Dallas-based helicopter manufacturer Bell has indicated it’s still advancing its Nexus aircraft. "The Nexus program has not been affected by Covid-19," the company said in a statement. "We’re continuing to test our technologies, making substantial progress, and are still tracking to our timeline. " The company has a team of 70 working on the effort, and it expects it to start service in the second half of this decade, with a demonstrator aircraft debuting within a few years.
That’s always been contingent on manufacturers successfully developing the aircraft and securing government certification, goals rendered trickier by Covid-19. “The pandemic certainly affects some of our vehicle partners who, while working remotely, are unable to perform some R&D activities,” says Eric Allison, head of Uber Elevate. “We are hopeful that we could potentially launch commercially by 2023, but we’re staying flexible.
With 250 companies working in some capacity on the matter—from designing aircraft to developing propulsion, battery, and control systems—it was already inevitable that some wouldn’t reach the finish line. “A large percentage of them were destined to fail organically, and Covid will accelerate this thinning of the herd,” says Cyrus Sigari, who cofounded the UP series of air-taxi leadership summits.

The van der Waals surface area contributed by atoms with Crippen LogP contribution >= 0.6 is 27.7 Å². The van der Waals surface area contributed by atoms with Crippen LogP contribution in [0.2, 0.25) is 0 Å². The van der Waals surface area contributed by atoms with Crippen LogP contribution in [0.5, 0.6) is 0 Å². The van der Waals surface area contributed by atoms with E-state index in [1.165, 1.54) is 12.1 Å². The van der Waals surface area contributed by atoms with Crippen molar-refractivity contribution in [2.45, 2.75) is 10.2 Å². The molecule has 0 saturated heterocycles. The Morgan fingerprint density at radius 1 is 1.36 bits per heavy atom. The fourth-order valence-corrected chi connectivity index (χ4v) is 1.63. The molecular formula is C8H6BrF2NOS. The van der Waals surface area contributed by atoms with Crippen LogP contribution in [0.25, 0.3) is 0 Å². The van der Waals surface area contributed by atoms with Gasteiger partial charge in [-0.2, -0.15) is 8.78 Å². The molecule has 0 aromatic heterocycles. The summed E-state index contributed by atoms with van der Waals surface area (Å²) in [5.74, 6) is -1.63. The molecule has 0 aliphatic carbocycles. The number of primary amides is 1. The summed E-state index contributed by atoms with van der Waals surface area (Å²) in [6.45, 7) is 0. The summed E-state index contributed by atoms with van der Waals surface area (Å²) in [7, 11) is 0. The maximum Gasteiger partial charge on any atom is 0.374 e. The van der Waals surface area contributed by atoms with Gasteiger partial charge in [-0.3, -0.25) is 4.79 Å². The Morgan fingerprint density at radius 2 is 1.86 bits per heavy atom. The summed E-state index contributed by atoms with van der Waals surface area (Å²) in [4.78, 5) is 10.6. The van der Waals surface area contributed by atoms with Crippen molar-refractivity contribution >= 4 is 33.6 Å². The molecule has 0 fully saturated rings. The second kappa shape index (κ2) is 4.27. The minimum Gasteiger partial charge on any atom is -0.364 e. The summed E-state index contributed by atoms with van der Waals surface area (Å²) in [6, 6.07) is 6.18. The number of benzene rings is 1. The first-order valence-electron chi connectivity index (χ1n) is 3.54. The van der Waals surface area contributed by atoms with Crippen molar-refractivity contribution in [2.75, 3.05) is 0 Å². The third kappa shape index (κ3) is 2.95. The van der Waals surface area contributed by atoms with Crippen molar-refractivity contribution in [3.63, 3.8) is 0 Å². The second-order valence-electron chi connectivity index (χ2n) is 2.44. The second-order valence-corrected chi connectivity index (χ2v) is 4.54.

Clark says that investors in eVTOL technologies have always known that it’s a long-term proposition, and that that will help manage a downturn. “The returns that everybody in the industry are talking about are measured between three and 10 years, both to investors and customers. ” For now, his team has pivoted to remote work, with many engineers setting up 3D printers at home for prototyping parts. “Humans are humans, and we're gonna get back to work and move things forward.
An economic slump is no good for a long shot business that's just starting to take off. https://t.co/JChWQcoWGx— WIREDTransport (@WIREDTransport) May 9, 2020
Related videos from YouTube